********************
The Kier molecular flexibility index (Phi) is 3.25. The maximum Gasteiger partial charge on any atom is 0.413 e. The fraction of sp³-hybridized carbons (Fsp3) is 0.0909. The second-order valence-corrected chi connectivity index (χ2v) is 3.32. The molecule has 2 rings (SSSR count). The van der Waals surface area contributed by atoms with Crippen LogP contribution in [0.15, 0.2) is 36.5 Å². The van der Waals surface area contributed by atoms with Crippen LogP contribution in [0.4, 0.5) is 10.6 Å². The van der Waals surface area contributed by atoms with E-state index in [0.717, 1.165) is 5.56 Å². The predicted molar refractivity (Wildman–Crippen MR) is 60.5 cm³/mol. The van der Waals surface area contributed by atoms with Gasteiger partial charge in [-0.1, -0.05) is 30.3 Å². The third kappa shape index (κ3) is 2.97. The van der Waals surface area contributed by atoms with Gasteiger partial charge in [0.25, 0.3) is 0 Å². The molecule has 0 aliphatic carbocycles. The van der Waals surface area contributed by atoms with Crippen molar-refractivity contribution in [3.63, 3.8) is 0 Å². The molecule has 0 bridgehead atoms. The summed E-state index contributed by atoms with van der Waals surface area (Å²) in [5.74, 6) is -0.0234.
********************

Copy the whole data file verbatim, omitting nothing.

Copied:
The Kier molecular flexibility index (Phi) is 3.25. The maximum Gasteiger partial charge on any atom is 0.413 e. The fraction of sp³-hybridized carbons (Fsp3) is 0.0909. The second-order valence-corrected chi connectivity index (χ2v) is 3.32. The molecule has 2 rings (SSSR count). The van der Waals surface area contributed by atoms with Crippen LogP contribution in [0.15, 0.2) is 36.5 Å². The van der Waals surface area contributed by atoms with Crippen LogP contribution in [0.4, 0.5) is 10.6 Å². The van der Waals surface area contributed by atoms with E-state index in [0.717, 1.165) is 5.56 Å². The predicted molar refractivity (Wildman–Crippen MR) is 60.5 cm³/mol. The van der Waals surface area contributed by atoms with Gasteiger partial charge in [-0.1, -0.05) is 30.3 Å². The third kappa shape index (κ3) is 2.97. The van der Waals surface area contributed by atoms with Gasteiger partial charge in [0.25, 0.3) is 0 Å². The molecule has 0 aliphatic carbocycles. The van der Waals surface area contributed by atoms with Crippen molar-refractivity contribution in [3.63, 3.8) is 0 Å². The molecule has 0 bridgehead atoms. The summed E-state index contributed by atoms with van der Waals surface area (Å²) in [5.74, 6) is -0.0234.